"The End of the Beginning" of Internet Banking
Orr, Bill, ABA Banking Journal
Bill Orr, contributing editor, and editor of a newsletter about banking on the Internet. Orr can he reached via email at firstname.lastname@example.org
With apologies to Winston Churchill, it's appropriate to say thatthe first phase of the new era of Internet banking ended in March when Security First Network Bank announced that it was selling its banking operations in order to concentrate on its flourishing software business. SFNB launched the world's first Internet bank in the fall of 1995 amid a wave of media attention and a great deal of skepticism that the notoriously free-wheeling Internet could ever be made safe for financial transactions- not to mention total uncertainty about how consumers would take to branchless banking.
From the beginning, cofounders James S. "Chip" Mahan II and Michael McChesney had made it clear they were on a two-track strategy.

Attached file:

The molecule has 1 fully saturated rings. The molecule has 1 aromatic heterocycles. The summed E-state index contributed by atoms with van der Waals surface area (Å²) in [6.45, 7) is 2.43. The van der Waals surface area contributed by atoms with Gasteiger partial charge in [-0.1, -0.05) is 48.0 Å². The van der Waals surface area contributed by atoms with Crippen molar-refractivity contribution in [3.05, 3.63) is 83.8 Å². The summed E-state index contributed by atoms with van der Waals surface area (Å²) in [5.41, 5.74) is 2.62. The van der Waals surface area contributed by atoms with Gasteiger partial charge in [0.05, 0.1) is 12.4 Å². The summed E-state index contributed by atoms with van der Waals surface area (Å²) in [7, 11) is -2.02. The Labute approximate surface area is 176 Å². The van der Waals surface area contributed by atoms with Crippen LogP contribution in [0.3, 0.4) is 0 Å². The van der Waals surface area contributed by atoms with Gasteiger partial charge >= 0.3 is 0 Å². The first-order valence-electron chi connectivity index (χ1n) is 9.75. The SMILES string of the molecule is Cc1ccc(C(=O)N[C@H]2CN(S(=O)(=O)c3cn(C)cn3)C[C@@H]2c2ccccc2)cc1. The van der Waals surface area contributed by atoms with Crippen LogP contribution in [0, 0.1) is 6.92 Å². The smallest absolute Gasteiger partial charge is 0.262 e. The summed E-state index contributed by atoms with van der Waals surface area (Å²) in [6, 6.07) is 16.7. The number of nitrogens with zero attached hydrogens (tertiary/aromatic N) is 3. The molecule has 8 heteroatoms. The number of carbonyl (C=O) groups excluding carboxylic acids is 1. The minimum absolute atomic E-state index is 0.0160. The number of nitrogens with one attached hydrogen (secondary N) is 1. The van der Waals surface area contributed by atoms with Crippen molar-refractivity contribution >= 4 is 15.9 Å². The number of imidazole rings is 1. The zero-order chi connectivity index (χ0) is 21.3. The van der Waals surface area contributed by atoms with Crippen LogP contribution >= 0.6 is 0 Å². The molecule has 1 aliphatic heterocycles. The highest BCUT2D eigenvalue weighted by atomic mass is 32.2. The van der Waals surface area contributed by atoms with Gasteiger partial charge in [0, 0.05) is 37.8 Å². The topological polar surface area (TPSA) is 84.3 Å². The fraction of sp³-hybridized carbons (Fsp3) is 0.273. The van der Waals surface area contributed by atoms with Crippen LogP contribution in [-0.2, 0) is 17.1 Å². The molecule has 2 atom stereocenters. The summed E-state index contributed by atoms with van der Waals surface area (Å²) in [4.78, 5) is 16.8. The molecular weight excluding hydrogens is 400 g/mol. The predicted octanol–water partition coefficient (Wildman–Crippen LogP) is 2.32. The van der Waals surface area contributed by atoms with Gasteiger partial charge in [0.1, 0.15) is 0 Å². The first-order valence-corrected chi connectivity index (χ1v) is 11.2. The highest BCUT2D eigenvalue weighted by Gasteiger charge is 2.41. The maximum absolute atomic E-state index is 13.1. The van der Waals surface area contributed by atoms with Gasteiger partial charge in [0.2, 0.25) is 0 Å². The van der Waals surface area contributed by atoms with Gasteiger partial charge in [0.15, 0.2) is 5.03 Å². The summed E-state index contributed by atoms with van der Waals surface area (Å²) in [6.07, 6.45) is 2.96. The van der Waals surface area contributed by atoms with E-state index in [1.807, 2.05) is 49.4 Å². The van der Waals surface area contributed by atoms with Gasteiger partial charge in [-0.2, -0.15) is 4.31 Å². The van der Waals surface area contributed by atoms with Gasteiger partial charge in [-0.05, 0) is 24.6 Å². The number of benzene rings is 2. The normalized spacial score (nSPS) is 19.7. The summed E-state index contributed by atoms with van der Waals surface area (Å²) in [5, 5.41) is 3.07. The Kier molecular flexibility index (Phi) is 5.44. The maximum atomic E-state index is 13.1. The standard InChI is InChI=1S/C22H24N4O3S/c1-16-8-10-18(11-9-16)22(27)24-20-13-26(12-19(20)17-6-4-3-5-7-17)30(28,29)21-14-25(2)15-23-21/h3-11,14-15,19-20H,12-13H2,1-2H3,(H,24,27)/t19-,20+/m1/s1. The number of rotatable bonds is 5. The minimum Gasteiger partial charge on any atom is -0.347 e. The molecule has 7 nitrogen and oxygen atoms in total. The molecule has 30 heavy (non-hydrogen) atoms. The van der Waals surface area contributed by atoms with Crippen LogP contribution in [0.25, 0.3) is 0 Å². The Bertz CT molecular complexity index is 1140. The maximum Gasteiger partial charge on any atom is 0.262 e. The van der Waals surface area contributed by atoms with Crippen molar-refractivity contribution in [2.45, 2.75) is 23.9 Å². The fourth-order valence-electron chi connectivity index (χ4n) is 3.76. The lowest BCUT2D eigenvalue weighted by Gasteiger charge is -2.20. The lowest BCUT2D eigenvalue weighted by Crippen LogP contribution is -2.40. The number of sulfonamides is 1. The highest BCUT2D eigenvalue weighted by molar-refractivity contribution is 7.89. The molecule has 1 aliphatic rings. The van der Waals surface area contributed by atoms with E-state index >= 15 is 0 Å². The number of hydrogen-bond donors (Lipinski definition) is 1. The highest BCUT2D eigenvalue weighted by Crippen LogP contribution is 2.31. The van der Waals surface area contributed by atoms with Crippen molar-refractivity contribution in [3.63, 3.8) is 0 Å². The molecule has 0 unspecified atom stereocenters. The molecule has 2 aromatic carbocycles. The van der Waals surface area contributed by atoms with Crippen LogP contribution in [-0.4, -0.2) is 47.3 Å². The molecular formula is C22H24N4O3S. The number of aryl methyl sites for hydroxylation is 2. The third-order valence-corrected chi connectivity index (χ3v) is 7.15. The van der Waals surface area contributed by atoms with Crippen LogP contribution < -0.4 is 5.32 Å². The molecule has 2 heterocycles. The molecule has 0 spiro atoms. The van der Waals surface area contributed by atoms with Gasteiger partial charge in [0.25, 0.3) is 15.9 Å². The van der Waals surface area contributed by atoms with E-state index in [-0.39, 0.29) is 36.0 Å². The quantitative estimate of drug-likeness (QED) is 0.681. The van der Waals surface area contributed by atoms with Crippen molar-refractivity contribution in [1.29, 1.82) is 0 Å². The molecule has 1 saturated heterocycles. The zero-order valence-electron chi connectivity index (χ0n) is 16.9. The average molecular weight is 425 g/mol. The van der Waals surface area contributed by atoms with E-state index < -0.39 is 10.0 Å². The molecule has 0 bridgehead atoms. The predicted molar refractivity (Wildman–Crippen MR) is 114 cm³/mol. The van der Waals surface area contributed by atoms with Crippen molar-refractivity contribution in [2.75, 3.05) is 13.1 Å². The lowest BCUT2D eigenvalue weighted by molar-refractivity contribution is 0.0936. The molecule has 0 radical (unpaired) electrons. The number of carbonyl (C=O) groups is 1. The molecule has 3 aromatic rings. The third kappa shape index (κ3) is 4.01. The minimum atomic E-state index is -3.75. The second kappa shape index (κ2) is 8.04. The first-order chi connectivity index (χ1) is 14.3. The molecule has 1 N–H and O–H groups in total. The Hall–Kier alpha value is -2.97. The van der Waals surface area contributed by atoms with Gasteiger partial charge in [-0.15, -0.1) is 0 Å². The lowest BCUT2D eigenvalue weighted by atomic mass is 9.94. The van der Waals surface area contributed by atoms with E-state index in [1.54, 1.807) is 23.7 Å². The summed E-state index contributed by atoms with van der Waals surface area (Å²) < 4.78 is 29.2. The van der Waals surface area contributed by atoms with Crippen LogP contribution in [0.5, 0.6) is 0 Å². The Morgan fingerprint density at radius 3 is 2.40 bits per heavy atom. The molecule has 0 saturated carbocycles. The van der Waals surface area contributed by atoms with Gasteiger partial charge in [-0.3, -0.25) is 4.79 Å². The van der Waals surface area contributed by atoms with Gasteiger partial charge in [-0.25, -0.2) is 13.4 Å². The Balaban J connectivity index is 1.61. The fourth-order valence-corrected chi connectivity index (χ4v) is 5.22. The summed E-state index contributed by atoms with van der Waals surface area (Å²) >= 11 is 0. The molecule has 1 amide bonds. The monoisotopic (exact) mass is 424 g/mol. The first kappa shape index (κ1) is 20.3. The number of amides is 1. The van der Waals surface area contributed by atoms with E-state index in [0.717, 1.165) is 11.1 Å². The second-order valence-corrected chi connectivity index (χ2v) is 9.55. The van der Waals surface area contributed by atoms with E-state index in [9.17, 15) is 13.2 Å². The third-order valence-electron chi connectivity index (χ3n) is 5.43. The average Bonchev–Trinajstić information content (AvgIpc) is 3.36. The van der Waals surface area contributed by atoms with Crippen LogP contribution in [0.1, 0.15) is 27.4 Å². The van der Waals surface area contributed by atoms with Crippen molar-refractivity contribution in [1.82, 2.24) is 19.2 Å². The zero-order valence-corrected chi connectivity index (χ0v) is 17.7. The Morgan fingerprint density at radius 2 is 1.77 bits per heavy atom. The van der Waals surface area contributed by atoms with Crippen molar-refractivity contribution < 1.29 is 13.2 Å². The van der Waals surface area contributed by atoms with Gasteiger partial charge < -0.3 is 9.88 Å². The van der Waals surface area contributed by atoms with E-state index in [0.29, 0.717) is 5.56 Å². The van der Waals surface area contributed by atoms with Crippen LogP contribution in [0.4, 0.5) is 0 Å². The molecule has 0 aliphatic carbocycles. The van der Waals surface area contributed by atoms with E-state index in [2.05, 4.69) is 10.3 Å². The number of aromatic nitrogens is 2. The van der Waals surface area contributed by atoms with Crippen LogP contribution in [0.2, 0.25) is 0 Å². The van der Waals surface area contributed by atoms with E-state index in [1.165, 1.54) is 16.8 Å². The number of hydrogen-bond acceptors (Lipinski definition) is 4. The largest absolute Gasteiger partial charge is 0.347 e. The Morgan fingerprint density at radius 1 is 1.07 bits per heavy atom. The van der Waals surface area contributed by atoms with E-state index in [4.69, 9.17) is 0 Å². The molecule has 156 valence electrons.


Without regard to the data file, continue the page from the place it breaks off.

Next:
One track was to create a "virtual" bank, with only a dozen or so employees, to prove that such a concept was viable. Selling the SFNB banking operations to Royal Bank of Canada in a $20 million deal constitutes proof galore. Royal Bank will get $54.7 million in deposits, $14.3 million in loans, $46.5 million in securities, and $10 million in capital. The deal should close this summer.
The other strategic track was to sell its Internet technology to big banks around the world. This was done through SFNB's subsidiary, Security First Technologies (51), which will be spun off into an independent holding company headed by Mahan. At the time of the deal, S1 claimed contracts with 66 banks and insurance-service providers, including 15 of the top 100 U.S. financial institutions. S1 delivers its Internet technology through licenses, reseller arrangements with service bureaus, and an Atlanta data/service center run by Alltel.
Security First National Bank's legacy
How are we to assess this historic venture, launched without precedent from the platform of a less-than-$l billion S&L and an obscure software developer specializing in security systems for military establishments?
While Mahan and McChesney proved that a handful of employees in Atlanta can deliver a full range of banking services over the Internet to customers in all parts of the country, SFNB did not become profitable in nearly three years of operation. …